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HindustanTimes Thu,31 Jul 2014

Mayank Shekhar's review: Bodyguard

Mayank Shekhar, Hindustan Times   August 31, 2011
First Published: 21:59 IST(31/8/2011) | Last Updated: 16:00 IST(3/9/2011)

Bodyguard
Director: Siddique
Actors: Salman Khan, Kareena Kapoor
Rating: *1/2

Water gushes out of a hosepipe, strikes at his tight black shirt. This is the climax sequence. You know what'll happen. The shirt starts tearing off from the buttons, finally comes off, flies straight into the villain's face.

Half naked, middle-aged hero, knee deep in water, flexes his bulging biceps, shows off a shaved, sculpted chest, near-perfect abs, before bashing the hell out of that villain, and his tired army. This is what old-timers in Bollywood would call the "highlight". You've already seen bits of it. The scene inevitably makes it to the trailers.

So does the dialogue, which is the film's hook, line and sinker. Everything. It gets repeated quite a few times through those couple of hours. The one here goes, as you'd know: "Mujhpar ek ehsaan karna. Ki mujhpar koi ehsaan na karna  (Do me just one favour: do me no favour!)."

The third inevitable sell is the movie's soundtrack, starting with, ideally a Bhangra number (Mika's Desi Beat here). The second must be a song so high on note and melody, the nasal voice sedates you into brooding over a loved one, real or imagined (Rahat Fateh Ali Khan's Teri Meri, in this case). The final track the movie cuts to the chase with, right away, is the 'item' number, with promise of audiences' hoots and whistles for an eventual background score. Guest star Katrina Kaif dances to this song (Aa Gaya Hai Bodyguard).

These are primarily the reasons half of North India's bums would be on cinema seats to catch this super Khan blockbuster, the Eid release of this year. Rs. 22 crore have been spent on promotions alone. The formula is known. Of course. Yet, the results probably won't show if you solely took the inexplicable Salman Khan out of the simple equation.

Once in a while tribal audiences bestow upon their marquee's monarch the rare right to do no wrong. Doesn't matter what he does. It'll sell. You don't question logic. I won't. It's happened before to the likes of Rajendra Kumar in the '60s, Rajesh Khanna briefly thereafter, Akshay Kumar more recently, etc. It may be a short-lived phase. Fatigue inevitably sets in. It does in this movie itself. Yet. At this point, Salman is the one guarded, protected against the box-office (Wanted, Dabanng, Ready). Reliance, the company that's backed this movie, knows this. Blackberry likewise gets to peddle its phones, Tata its Nano car. That's effectively the story behind the making of this film.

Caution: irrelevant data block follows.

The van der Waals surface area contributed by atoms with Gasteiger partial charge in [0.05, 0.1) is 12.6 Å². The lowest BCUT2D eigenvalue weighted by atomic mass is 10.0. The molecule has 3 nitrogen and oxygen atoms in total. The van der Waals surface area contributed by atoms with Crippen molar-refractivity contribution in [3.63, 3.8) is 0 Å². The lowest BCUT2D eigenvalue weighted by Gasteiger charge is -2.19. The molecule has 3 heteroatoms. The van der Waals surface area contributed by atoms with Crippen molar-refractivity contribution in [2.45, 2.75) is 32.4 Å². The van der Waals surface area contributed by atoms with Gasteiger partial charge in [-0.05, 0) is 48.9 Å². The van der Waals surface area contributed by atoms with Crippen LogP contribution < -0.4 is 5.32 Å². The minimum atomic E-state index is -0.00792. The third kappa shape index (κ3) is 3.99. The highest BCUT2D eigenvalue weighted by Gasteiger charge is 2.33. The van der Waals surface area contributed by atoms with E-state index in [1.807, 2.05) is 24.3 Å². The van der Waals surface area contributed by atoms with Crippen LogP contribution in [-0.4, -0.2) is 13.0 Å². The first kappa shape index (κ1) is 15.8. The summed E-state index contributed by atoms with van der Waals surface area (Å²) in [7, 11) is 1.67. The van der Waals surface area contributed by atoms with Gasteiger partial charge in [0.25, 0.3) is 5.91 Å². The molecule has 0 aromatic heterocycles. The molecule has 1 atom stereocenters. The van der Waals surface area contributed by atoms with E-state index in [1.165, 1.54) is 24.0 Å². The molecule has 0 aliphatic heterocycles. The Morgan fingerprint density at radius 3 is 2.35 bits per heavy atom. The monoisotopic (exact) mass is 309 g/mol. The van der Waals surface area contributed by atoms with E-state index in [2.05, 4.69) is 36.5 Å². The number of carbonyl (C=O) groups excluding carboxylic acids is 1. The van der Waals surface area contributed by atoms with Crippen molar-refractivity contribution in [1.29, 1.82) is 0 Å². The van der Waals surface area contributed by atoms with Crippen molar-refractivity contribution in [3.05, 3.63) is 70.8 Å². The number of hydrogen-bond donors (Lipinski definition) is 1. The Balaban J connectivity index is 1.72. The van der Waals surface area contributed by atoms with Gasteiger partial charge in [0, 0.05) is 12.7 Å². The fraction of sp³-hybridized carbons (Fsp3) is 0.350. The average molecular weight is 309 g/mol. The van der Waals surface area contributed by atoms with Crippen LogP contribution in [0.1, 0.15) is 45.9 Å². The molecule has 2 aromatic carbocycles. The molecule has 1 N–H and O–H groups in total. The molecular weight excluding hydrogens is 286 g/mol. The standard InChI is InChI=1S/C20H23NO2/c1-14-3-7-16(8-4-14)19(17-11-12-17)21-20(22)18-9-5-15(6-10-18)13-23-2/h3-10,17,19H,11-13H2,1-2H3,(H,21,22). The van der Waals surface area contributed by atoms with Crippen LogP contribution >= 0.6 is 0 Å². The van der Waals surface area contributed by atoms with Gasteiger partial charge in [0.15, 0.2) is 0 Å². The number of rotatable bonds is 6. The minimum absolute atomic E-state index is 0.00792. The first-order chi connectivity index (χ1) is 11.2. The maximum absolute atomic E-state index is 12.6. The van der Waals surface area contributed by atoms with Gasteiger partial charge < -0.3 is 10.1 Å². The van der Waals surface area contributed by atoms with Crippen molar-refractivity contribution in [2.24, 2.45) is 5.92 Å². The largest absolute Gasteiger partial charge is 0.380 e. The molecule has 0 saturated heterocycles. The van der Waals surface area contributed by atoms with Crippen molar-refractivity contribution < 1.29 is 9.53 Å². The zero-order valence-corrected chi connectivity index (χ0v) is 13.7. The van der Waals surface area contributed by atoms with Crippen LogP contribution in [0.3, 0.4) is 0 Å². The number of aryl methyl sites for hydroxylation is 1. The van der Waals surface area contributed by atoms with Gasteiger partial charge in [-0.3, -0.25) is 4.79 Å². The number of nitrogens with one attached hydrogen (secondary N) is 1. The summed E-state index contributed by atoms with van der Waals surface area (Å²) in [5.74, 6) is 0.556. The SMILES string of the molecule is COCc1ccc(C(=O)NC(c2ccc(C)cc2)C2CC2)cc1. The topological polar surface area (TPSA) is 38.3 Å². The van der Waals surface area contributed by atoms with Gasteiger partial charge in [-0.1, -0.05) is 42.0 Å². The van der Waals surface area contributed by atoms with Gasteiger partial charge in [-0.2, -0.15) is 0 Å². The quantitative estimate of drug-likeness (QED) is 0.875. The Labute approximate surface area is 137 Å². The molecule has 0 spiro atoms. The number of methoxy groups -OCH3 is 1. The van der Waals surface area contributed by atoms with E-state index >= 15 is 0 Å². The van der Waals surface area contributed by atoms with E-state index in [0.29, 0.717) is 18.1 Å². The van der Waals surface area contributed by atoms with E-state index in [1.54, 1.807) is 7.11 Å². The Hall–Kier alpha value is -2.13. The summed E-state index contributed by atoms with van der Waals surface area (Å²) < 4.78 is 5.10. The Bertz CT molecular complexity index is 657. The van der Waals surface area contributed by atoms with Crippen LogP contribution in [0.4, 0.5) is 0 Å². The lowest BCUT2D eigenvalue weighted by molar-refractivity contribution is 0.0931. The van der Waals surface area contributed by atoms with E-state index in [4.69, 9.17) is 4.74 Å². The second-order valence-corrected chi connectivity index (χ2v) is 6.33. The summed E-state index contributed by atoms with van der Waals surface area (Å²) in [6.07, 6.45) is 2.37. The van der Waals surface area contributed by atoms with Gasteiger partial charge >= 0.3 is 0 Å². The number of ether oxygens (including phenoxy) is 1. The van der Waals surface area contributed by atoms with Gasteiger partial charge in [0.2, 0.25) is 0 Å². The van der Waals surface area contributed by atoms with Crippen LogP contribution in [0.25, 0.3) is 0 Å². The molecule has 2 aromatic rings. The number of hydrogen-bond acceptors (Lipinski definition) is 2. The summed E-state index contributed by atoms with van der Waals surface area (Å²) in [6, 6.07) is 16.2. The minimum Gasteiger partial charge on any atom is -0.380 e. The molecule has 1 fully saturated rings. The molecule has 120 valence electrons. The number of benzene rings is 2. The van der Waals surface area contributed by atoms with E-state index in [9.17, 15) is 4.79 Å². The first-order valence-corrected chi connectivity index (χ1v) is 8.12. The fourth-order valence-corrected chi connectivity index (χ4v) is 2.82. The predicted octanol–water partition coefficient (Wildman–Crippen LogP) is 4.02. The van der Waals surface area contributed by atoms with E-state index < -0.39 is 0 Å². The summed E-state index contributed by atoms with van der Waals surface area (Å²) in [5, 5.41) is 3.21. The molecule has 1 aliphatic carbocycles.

As for the movie itself, what do you want to know? Stiff face. Eyes puffed up under dark glasses. Legs wide apart while walking. Arms that swing on either side, as if separately attached to shoulders. Tight shirt. Tight pants. That's Lovely Singh. Who plays Salman Khan.

He's a bodyguard. Whose job is to protect a college girl (Kareena Kapoor). Goons are after this zamindar's daughter. Lovely gets to break some bones. Heroine leads the fashion parade -- daily ready-to-wear ethnic line, mainly Pathani suits, white loose pajamas – place your order, gigglies. That's pretty much it. But then again, since you asked: So, how's it? Whatever. To be fair. That's what it was supposed to be.

Until rich girl falls for poor boy. And you suddenly figure, in the ingredients of the masala, this is much less of an action flick. For more parts, it's sappy romantic pap. I haven't seen either the movie in Tamil (Vijay's Kaavalan, 2011) or Malayalam (Rajkiran's Bodyguard, 2010) that this is a remake of. They couldn't have been too different. You can tell. At least the aesthetics would've been absolutely the same. The director is.

Here's what this film's super-star should do next. Pick up, remake every regional blockbuster of Rajnikanth's from the recent past. That's what super-hero, cartoon character Salman is to the Hindi audiences by now: Rajnikanth for the excitable North. I don't merely mean this for their films' genre. Try uttering a word against either on the Internet. You'll get suitably acquainted with the fatal consequences of sheer blasphemy. I know, I will, it's scary. Bodyguard, please? Thank you.

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